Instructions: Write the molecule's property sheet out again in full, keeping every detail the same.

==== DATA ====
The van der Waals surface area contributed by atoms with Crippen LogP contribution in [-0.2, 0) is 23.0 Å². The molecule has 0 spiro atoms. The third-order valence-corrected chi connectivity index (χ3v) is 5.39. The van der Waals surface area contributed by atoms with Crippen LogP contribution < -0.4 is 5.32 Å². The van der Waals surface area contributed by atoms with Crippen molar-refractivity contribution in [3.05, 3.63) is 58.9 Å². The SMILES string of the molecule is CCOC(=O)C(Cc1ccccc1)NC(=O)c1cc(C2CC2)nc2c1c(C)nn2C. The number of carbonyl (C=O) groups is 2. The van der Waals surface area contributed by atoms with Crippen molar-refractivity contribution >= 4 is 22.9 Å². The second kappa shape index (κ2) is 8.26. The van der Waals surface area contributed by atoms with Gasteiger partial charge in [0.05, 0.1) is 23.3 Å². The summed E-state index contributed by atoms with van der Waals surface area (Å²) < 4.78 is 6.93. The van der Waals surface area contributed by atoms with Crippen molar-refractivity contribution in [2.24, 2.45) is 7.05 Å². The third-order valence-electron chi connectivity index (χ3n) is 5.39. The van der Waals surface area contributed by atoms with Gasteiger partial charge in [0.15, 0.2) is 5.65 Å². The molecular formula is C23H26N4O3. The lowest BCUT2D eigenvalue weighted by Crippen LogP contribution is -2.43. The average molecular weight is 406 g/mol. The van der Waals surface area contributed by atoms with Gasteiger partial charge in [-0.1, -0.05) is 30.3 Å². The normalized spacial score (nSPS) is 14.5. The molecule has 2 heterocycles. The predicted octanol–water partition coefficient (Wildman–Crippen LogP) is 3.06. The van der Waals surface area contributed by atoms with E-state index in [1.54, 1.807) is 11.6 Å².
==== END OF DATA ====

The van der Waals surface area contributed by atoms with Crippen LogP contribution in [-0.2, 0) is 23.0 Å². The molecule has 0 spiro atoms. The third-order valence-corrected chi connectivity index (χ3v) is 5.39. The van der Waals surface area contributed by atoms with Crippen LogP contribution < -0.4 is 5.32 Å². The van der Waals surface area contributed by atoms with Crippen molar-refractivity contribution in [3.05, 3.63) is 58.9 Å². The SMILES string of the molecule is CCOC(=O)C(Cc1ccccc1)NC(=O)c1cc(C2CC2)nc2c1c(C)nn2C. The number of carbonyl (C=O) groups is 2. The van der Waals surface area contributed by atoms with Crippen molar-refractivity contribution >= 4 is 22.9 Å². The second kappa shape index (κ2) is 8.26. The van der Waals surface area contributed by atoms with Gasteiger partial charge in [0.05, 0.1) is 23.3 Å². The summed E-state index contributed by atoms with van der Waals surface area (Å²) < 4.78 is 6.93. The van der Waals surface area contributed by atoms with Crippen molar-refractivity contribution in [2.24, 2.45) is 7.05 Å². The third-order valence-electron chi connectivity index (χ3n) is 5.39. The van der Waals surface area contributed by atoms with Gasteiger partial charge in [0.15, 0.2) is 5.65 Å². The molecular formula is C23H26N4O3. The lowest BCUT2D eigenvalue weighted by Crippen LogP contribution is -2.43. The average molecular weight is 406 g/mol. The van der Waals surface area contributed by atoms with Gasteiger partial charge in [-0.1, -0.05) is 30.3 Å². The normalized spacial score (nSPS) is 14.5. The molecule has 2 heterocycles. The predicted octanol–water partition coefficient (Wildman–Crippen LogP) is 3.06. The van der Waals surface area contributed by atoms with E-state index in [1.54, 1.807) is 11.6 Å².